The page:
Representations are made to the publishers, through His Majesty's Stationery Office, who offer an allocation of paper for reprinting. All the publishers have co-operated as fully as possible. Where some delay is unavoidable, a suitable available book is substituted, or the particular course re-written so that it can be used without the non-available textbook.

Mail Delays

asked the Secretary of State for War whether he is aware of the dissatisfaction of our forces in the Far East at the continued delay of the receipt of their mail from this country, sometimes as long as four months; and what steps are being taken to expedite it.

I am not aware of any general dissatisfaction but if my hon. Friend has details of any recent delay relating to a particular unit, I will investigate on receipt of particulars. Letters are sent to base post offices daily by air but owing to the distances after arrival in the command and the recent moves of troops in the Far East delay in getting mails to individuals has sometimes been unavoidable. Parcels are despatched by sea.

asked the Secretary of State for War whether he has considered the evidence submitted to him of the irregularity and delays in the delivery of air mail to the Army in the Middle East; and if such air mail is now being delivered punctually.

Yes, Sir. I find no irregularity or delay up to the time mails reach the Middle East as mails leave daily by air. I am having further inquiries made regarding distribution after arrival in the Middle East.

Home Command

asked the Secretary of State for War if he will guarantee that the further amalgamation of districts and sub-districts in the Home Command will take place as scheduled on 1st January, 1946.

The reductions which have been scheduled are naturally subject to the run-down of the Army on which they were planned but I have no reason at present to suppose that they will not be achieved.

Gratuities

asked the Secretary of State for War when it is proposed to pay war gratuities to officers and other ranks who were released from service prior to the first demobilisation date.

I would refer the hon. Member to the reply given by my light hon. Friend the Prime Minister on 15th October to a Question by the hon. and gallant Member for New Forest and Christ- church (Colonel Crosthwaite-Eyre). Application forms can be obtained at Post Offices.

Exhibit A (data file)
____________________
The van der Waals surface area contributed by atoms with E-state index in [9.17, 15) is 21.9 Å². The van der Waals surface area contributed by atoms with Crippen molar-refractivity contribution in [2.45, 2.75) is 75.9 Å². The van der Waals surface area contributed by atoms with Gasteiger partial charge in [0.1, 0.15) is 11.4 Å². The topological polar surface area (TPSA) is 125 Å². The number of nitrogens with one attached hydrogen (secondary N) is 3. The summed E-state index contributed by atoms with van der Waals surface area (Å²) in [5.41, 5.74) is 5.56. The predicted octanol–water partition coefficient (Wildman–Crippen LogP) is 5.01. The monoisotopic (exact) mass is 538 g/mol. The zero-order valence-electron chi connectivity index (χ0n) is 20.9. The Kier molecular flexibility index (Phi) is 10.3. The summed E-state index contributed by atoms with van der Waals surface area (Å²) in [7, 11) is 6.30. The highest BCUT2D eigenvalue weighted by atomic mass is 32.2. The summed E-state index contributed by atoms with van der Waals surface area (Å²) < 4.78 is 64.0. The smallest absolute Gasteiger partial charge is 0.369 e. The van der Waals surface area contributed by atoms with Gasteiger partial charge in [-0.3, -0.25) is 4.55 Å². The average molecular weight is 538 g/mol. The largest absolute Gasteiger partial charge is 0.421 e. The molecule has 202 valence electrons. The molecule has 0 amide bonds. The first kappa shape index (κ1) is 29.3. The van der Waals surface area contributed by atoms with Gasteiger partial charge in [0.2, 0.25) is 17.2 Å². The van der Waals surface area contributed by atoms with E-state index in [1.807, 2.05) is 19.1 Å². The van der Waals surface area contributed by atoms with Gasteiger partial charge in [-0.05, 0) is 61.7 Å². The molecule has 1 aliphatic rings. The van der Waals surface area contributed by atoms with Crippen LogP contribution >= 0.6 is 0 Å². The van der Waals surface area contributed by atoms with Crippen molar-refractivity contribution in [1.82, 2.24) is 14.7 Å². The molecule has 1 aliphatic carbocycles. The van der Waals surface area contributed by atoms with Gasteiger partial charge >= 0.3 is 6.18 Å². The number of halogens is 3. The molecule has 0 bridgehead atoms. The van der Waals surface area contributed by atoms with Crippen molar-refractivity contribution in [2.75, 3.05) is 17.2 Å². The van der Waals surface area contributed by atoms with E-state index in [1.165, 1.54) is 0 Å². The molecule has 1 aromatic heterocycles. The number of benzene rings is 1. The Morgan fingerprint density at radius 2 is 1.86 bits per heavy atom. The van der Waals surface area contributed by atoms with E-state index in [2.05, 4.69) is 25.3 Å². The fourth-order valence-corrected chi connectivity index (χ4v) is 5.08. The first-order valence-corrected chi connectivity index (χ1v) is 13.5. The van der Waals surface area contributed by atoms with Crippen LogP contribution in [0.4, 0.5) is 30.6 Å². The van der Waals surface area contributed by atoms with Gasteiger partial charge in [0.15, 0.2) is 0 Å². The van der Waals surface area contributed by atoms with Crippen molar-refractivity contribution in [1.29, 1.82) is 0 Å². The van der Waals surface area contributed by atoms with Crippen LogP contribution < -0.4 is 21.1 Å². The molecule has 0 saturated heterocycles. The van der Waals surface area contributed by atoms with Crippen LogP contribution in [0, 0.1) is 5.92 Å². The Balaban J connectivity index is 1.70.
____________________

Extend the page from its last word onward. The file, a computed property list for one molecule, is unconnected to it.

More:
Ats

asked the Secretary of State for War why certain members of the A.T.S., now at Hampstead Special W.T. and Research Wing, who enlisted to do intelligence work, and were assured that they would not be required to take up any other service, have now been directed to general duties.

I am informed that all these auxiliaries signed a general service agreement, and it is not established that any such assurance was given by or on behalf of the War Office. I have, however, called for a full report on the matter, and I will write to the hon. and gallant Member when I have had an opportunity of examining the facts.

asked the Secretary of State for War the present strength of the A.T.S. and how this compares with the strength in the month immediately preceding the end of hostilities in Europe.

The strength of the A.T.S. on 31st October was approximately 148,800 as compared with a strength of approximately 195,200 at the end of April, 1945.

Nursing Sisters

asked the Secretary of State for War whether those nursing sisters who have been accepted for service in Queen Alexandra's Imperial Military Nursing Service Reserve and who have grey uniforms, which are in good and serviceable condition, will be permitted to retain and wear them and not be called upon to obtain new khaki outfits, in view of the fact that they may not remain in the service for an indefinite period and of the clothing shortage.

Yes, Sir; I would refer the hon. Member to the reply I gave on 13th November last to the hon. Member for Bridgwater (Mr. Bartlett).

Road Accidents (Baor)

asked the Secretary of State for War if he will give the number of Army personnel killed and injured in road accidents in Northwest Europe since VE-Day.

No separate figures are maintained but a sample examination of hospital admissions suggests that between 800 and 900 military personnel were seriously or fatally injured in road accidents in B.A.O.R. during the period in question.

Stakehill Detention Barracks (Inquiry)

asked the Secretary of State for War if he will include a psychiatrist among the officers forming the court of inquiry into conditions at Stakehill military detention barracks; and if the relatives of Private Hanlon will be permitted to attend and to be represented at the court.

The answer to the first part of the Question is, "Yes, Sir." As regards the second part, the relatives of Private Hanlon will only be called if it is considered by the court that they could give evidence relevant to the inquiry. Courts of inquiry are not open to members of the public.

asked the Secretary of State for War if he will give an assurance that Servicemen giving evidence before the court of inquiry into conditions at Stakehill military detention barracks will be guaranteed absolute immunity from victimisation for so doing.